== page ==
The hatchback and convertible models have a choice of three suspensions: the base FE1 Suspension, optional Z51 Performance Handling Package or optional Selective Real-Time Damping. In the latter, the driver chooses from three preset levels of ride firmness. The Z06 coupes come with an FE4 Suspension a separate system that aims to produce ultimate handling.
All Corvettes ride a 104.5-inch wheelbase, measure 179.7 inches long and stand 47.7 inches high. Each model is equipped with an enhanced, second-generation electronic stability system called Active Handling. This dual-function system can apply braking force to individual wheels and also retard engine power in an attempt to keep the Corvette on course through swift turns.
Interior Ever since 1953, Corvettes have been strictly two-seaters. Todays bucket seats are clad in black leather. Snug-fit sport seats are optional. Interior storage space is at a premium, apart from a small glove box and a console bin. Standard equipment includes full analog gauges, a low-tire-pressure warning system, six-way power drivers seat, CD stereo system, theft-deterrent system, heated power mirrors, air conditioning, remote keyless entry, and power windows and door locks.
In addition to the more potent engine, the Z06 gets dual-zone automatic climate control and a Bose CD stereo system. Options include a head-up instrument display, which is standard on the Z06. Cargo capacity is 24.8 cubic feet in the coupe, 13.9 cubic feet in the convertible and 13.3 cubic feet in the Z06.
Under the Hood All Corvettes carry 5.7-liter V-8 engines. The basic LS1 version produces 350 hp. A four-speed-automatic transmission is standard, and a six-speed manual is available as an option. The engine in the Z06 produces 405 hp and 400 pounds-feet of torque and comes only with a six-speed-manual transmission. That LS6 engine features a modified aluminum block, a more aggressive camshaft profile, new high-compression cylinder heads and a less-restrictive titanium exhaust system.
Safety Antilock brakes, traction control and dual front airbags are standard. Side-impact airbags are not available. The Corvettes Active Handling system applies brakes as needed to maintain traction on either wet or dry surfaces.
Driving Impressions Evenin regular form, the Corvette is fast, tight and eager on the road. It delivers all the exuberance that an enthusiast could expect, plus a surprisingly diverse array of creature comforts. It demonstrates that traditional, muscular, rear-wheel-drive sports cars dont necessarily go hand in hand with discomfort or austerity.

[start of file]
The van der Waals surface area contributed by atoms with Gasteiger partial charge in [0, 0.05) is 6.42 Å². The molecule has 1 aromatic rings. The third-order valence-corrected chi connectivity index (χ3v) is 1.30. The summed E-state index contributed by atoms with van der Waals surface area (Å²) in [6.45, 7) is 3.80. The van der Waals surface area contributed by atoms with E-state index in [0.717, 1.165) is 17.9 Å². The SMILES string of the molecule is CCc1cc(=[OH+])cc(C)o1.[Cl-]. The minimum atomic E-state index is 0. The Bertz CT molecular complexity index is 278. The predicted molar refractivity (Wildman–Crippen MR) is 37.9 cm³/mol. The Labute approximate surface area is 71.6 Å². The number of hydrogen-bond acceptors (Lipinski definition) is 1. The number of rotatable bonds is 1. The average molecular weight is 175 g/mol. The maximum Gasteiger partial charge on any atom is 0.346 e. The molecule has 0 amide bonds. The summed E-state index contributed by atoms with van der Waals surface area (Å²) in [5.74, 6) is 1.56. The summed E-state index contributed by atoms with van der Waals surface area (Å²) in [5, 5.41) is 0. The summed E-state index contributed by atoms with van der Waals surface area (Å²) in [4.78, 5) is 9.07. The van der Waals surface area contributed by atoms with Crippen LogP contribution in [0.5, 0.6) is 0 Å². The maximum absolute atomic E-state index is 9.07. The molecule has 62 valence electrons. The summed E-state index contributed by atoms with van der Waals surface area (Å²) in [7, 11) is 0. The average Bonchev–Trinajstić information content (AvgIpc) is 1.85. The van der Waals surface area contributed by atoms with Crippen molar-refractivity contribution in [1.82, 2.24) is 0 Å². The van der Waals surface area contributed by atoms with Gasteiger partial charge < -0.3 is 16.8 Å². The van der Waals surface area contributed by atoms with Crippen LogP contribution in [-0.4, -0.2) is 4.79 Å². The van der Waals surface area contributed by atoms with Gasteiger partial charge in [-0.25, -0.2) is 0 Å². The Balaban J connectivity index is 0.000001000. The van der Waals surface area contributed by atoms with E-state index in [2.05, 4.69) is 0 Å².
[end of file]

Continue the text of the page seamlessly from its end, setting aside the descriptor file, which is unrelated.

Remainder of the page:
The Corvette has a decidedly heavy feel, but that sensation isnt as prevalent as in the past. Acceleration from a standstill is nothing short of superlative raucous, but reasonably refined at the same time. Response for passing and merging is no less energizing and enthusiastic. Manipulating the six-speed-manual gearbox which is mounted atop the console takes some effort, and shifting into reverse can be difficult. Once that fact is accepted, the driver can just sit back and enjoy the experience.
If anything, the Corvettes handling is even more striking than its performance. Even on coarse pavement, this two-seater hangs tight at all times. Braking is quick and sure, even from high speeds. The 2002 Corvette rides better than some rival sports cars and more peacefully than most earlier models, which tended to be harsh and jarring. Engine sounds are loud but satisfying just as they should be for a car of this caliber. Road noise is definitely noticeable and can grow annoying on longer journeys. The seats are wonderfully supportive yet supremely comfortable, with abundant headroom and elbowroom and good legroom available in this sports car.
The Corvette has a reputation that dates back nearly half a century. The Z06 adds greater capabilities to what is already one of the strongest, best-handling sports cars on the market. Most people will be more than satisfied with a plain Corvette. But tromp on its gas pedal once and the extra dollars for a Z06 seem to be worth the price. And if you notice how it behaves on twisting roads, the Z06 starts to feel like a virtual bargain.